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21. November 2020

How to Eliminate Mercury in Transit

Quecksilberfrei-MEC Logo_MEC_MercuryEmissionControl Quecksilberfrei
Dr. Jan Schütze, MercuryEmissionControl
Jan Schütze hat eine Vision: Den Quecksilberausstoß von Kraftwerken auf ein Minimum zu reduzieren.

Dr. Jan Schütze is head of the Mercury Emissions Control Department at IEM. He is one of the few experts in the field of mercury removal in power plants. In this interview, he talks about his vision: to reduce the mercury emissions of power plants to a minimum

Dr. Jan Schütze, Head of the Mercury Emissions Control Department at IEM Fördertechnik: The steel scaffolding is in place and the silos are already set up. Currently, a roof is being put on. At the same time, we are already busy with the programming of the system. So, except for small delays, we are working fully within our time frame.

A Simple Explanation: How does this system work?

Essentially with activated carbon, which binds the mercury in transit. First, we put the activated carbon in huge storage tanks for ten to twenty days. In the flue gas channel, the activated carbon presents as dust in the exhaust. Finally, the activated carbon dust reaches an electrostatic filter; there it attaches itself to the mercury.

“We have shown that we can comply with the limits.”

 

Mercury-free blog: You are building a system by which the lignite power plant in Schkopau can filter mercury from the exhaust. At what stage is the construction at?

Dr. Jan Schütze did his doctorate in mercury reduction at power plants. Here he is at work at the Schkopau Power Station

Jan Schütze did his doctorate in mercury reduction at power plants. Here he is at work at the Schkopau Power Station.

What happens to the activated carbon after it has attached itself to the mercury?

This dust is then brought to the open pit, in which previously the raw brown coal had been dug out of. There, it is used as a building material similar to cement.

 

The aim of the system is that the Schkopau Power Station emits an average of less than 10 micrograms of mercury per cubic meter of exhaust. How do you know that you can comply with this limit?

We have already done preliminary tests with a mobile system. In these tests, we showed that we can comply with the limits. The fixed installation will work even better as it can be controlled even more accurately. So, we should keep doing this.

The next stricter limit is likely to be one to seven micrograms per cubic meter of exhaust gas and will likely come into force in the summer of 2021. Will Schkopau be able to comply with this limit?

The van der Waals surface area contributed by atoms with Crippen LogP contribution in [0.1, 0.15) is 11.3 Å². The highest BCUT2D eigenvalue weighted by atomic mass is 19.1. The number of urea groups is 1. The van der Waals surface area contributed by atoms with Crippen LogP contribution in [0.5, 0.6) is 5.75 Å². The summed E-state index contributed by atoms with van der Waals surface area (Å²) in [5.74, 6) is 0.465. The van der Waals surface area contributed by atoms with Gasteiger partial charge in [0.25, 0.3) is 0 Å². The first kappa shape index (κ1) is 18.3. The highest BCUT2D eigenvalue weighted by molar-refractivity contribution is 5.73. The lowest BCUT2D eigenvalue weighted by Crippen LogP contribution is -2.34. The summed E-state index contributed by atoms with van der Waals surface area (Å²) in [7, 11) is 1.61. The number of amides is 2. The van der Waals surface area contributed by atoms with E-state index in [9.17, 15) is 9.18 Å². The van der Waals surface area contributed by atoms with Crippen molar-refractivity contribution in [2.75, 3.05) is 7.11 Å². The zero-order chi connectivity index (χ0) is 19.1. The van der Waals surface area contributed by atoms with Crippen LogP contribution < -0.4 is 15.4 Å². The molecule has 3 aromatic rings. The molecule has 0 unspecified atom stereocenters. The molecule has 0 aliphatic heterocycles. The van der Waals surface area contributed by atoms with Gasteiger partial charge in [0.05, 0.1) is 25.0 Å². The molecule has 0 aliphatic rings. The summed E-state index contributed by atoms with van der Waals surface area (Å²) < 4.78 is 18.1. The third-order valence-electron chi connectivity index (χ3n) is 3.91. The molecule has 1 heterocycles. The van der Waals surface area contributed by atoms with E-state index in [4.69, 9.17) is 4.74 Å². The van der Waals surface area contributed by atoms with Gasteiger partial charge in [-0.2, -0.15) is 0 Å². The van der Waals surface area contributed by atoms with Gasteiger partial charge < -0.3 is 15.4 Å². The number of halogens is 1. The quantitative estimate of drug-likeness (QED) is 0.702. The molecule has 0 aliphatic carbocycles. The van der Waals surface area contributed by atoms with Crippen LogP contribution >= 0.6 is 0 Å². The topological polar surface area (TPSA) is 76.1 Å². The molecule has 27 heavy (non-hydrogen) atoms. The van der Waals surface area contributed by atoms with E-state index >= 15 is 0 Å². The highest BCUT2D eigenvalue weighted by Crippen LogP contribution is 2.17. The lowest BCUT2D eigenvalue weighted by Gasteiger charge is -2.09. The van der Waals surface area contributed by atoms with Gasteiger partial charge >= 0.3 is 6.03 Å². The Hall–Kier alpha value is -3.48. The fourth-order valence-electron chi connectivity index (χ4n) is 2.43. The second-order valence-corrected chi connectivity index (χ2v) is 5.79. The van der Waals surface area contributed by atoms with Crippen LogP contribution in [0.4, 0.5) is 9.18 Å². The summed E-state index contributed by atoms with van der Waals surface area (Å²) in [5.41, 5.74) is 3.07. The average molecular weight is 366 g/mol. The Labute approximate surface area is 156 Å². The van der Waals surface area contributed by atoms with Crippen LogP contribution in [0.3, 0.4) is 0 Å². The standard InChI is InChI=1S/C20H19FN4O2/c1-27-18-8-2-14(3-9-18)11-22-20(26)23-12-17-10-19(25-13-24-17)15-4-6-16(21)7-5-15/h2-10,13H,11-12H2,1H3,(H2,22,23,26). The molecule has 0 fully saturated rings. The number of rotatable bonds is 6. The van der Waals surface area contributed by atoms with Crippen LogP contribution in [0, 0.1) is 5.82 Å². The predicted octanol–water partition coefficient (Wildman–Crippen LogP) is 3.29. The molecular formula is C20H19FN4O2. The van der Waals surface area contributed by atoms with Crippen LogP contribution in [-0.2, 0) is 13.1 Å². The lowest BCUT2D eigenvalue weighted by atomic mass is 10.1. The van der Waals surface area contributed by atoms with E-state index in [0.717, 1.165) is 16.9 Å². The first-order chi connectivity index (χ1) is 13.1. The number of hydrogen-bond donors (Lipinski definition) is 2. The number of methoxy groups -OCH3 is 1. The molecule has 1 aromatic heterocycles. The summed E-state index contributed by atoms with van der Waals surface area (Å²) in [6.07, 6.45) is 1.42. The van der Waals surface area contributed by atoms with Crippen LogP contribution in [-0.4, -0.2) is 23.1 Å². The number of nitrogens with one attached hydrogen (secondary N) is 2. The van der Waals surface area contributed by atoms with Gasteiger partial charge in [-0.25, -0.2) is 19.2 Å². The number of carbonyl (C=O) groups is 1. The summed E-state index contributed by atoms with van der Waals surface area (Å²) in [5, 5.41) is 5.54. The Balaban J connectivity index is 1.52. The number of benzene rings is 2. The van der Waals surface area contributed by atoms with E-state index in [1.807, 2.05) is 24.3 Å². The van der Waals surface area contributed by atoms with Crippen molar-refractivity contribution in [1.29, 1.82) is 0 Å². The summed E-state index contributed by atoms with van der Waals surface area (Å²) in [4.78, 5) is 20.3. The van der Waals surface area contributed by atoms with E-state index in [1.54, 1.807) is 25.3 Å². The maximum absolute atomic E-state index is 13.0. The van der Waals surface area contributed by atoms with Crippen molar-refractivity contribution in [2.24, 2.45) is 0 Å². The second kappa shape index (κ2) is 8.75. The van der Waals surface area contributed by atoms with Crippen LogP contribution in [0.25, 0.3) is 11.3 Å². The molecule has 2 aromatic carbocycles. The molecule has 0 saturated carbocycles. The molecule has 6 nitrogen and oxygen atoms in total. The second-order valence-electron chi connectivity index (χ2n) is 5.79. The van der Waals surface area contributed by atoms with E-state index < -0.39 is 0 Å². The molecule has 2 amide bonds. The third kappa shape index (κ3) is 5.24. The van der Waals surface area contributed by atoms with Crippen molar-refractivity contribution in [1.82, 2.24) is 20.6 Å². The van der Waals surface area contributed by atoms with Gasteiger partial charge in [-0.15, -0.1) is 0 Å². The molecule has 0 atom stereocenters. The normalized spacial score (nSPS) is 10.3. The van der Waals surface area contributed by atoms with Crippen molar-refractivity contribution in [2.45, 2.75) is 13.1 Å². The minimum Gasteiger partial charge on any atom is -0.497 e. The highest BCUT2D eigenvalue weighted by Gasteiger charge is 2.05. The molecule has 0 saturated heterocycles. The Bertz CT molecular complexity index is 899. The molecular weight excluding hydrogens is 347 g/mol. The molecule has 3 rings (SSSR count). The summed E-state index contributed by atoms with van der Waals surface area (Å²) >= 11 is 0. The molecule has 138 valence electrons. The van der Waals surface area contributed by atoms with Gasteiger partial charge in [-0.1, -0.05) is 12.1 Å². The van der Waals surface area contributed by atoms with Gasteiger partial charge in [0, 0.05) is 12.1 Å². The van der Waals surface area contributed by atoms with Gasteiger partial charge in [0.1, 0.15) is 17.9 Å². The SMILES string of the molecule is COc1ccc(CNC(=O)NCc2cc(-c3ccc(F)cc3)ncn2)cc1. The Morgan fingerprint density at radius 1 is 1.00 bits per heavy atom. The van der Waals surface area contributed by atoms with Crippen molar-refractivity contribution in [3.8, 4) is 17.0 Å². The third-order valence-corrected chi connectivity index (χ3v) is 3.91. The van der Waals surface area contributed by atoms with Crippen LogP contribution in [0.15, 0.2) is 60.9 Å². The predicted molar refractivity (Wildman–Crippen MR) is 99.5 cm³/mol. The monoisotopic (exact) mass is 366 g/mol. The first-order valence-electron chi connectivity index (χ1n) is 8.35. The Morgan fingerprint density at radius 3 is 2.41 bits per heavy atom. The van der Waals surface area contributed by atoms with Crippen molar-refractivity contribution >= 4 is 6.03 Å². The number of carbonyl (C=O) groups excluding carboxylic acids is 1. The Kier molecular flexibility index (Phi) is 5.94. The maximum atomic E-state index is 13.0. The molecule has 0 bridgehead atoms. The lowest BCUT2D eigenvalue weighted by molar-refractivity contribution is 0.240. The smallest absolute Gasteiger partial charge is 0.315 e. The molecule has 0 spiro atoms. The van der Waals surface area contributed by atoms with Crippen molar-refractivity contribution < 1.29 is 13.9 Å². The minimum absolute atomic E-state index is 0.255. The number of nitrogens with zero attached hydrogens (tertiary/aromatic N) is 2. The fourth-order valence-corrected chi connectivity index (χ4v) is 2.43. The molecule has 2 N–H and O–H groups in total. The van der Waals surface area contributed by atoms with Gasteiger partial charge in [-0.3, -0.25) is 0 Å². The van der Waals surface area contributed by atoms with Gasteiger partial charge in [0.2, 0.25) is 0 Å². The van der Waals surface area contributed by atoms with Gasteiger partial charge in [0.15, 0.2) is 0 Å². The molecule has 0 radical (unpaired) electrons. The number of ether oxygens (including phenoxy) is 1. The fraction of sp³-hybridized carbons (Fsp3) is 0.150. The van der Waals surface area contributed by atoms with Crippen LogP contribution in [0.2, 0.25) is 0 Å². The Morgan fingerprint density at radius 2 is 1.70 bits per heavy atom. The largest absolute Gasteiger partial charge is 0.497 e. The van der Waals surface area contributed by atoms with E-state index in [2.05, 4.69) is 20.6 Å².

That depends on how strict this limit will be. It should actually be in black and white in August, but the legislature takes its time. If the limit is actually going to be seven micrograms – at least that’s what is written in the draft of the 13th Federal Emissions Control Ordinance  – it could be done with our method. If the limit becomes even more strict, we would need to combine the activated carbon with other processes.

“In den USA hat sich das Problem dramatischer dargestellt als in Deutschland.”

In the US, the limits have been much lower than in Germany for a long time. Many people wonder why that is, of course.

In the US, the problem has presented more dramatically than in Germany. Unlike in Germany, the by-products of lignite burning – such as ash and gypsum – are not utilized in the US. Instead, they largely end up in the landscape. As a result, the mercury gets into groundwater more quickly and therefore, into the environment. Some rivers and areas in the US have much more mercury contamination. Therefore, Germany has to take tougher measures.

Brown coal is considered a particularly dirty form of energy, not only because of the CO2 emissions, but also due to the mercury. How do you assess the environmental impact of lignite compared to other types of energy production?

The cleanest form of energy – if you look at emissions alone – is, of course, nuclear energy. But every form has advantages and disadvantages. One advantage of lignite is that you have it under complete control. Here, the Schkopau Power Plant is located very close to the open pit. There, we also know the mining conditions. Coal, on the other hand, is no longer being mined in Germany, but only imported. This means that the transport costs increase and we do not know what is happening in the mining areas, for example if groundwater is being contaminated. This can also happen in the natural gas production, the so-called fracking. It is therefore difficult to say which energy is the cleanest. You would have to check the entire production chain for that: From the mining site to the outlet.

The aim of the system is that the Schkopau Power Station emits an average of less than 10 micrograms of mercury per cubic meter of exhaust. How do you know that you can comply with this limit?

We have already done preliminary tests with a mobile system. In these tests, we showed that we can comply with the limits. The fixed installation will work even better as it can be controlled even more accurately. So, we should keep doing this.

The next stricter limit is likely to be one to seven micrograms per cubic meter of exhaust gas and will likely come into force in the summer of 2021. Will Schkopau be able to comply with this limit?

That depends on how strict this limit will be. It should actually be in black and white in August, but the legislature takes its time. If the limit is actually going to be seven micrograms – at least that’s what is written in the draft of the 13th Federal Emissions Control Ordinance – it could be done with our method. If the limit becomes even more strict, we would need to combine the activated carbon with other processes.

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